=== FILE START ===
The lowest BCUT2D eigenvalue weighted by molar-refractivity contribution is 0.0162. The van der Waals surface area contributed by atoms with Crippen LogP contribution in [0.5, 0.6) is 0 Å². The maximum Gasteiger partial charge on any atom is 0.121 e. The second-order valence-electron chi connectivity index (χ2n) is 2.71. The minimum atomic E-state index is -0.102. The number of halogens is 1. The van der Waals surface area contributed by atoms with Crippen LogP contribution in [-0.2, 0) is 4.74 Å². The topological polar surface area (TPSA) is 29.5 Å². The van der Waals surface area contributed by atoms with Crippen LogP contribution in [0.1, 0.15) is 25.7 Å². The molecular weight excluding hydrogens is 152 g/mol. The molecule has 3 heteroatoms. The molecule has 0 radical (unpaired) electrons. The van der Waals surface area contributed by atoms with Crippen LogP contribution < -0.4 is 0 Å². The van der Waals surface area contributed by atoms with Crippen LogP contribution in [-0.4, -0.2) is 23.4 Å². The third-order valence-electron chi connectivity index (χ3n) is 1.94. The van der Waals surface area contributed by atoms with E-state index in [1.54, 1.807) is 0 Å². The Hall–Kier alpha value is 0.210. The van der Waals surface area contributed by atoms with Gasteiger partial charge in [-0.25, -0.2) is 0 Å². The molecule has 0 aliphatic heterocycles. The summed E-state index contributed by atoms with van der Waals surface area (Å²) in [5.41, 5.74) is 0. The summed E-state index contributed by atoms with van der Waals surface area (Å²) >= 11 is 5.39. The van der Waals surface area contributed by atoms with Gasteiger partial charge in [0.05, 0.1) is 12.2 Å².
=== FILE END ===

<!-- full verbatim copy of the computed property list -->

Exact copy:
The lowest BCUT2D eigenvalue weighted by molar-refractivity contribution is 0.0162. The van der Waals surface area contributed by atoms with Crippen LogP contribution in [0.5, 0.6) is 0 Å². The maximum Gasteiger partial charge on any atom is 0.121 e. The second-order valence-electron chi connectivity index (χ2n) is 2.71. The minimum atomic E-state index is -0.102. The number of halogens is 1. The van der Waals surface area contributed by atoms with Crippen LogP contribution in [-0.2, 0) is 4.74 Å². The topological polar surface area (TPSA) is 29.5 Å². The van der Waals surface area contributed by atoms with Crippen LogP contribution in [0.1, 0.15) is 25.7 Å². The molecular weight excluding hydrogens is 152 g/mol. The molecule has 3 heteroatoms. The molecule has 0 radical (unpaired) electrons. The van der Waals surface area contributed by atoms with Crippen LogP contribution < -0.4 is 0 Å². The van der Waals surface area contributed by atoms with Crippen LogP contribution in [-0.4, -0.2) is 23.4 Å². The third-order valence-electron chi connectivity index (χ3n) is 1.94. The van der Waals surface area contributed by atoms with E-state index in [1.54, 1.807) is 0 Å². The Hall–Kier alpha value is 0.210. The van der Waals surface area contributed by atoms with Gasteiger partial charge in [-0.25, -0.2) is 0 Å². The molecule has 0 aliphatic heterocycles. The summed E-state index contributed by atoms with van der Waals surface area (Å²) in [5.41, 5.74) is 0. The summed E-state index contributed by atoms with van der Waals surface area (Å²) >= 11 is 5.39. The van der Waals surface area contributed by atoms with Gasteiger partial charge in [0.05, 0.1) is 12.2 Å².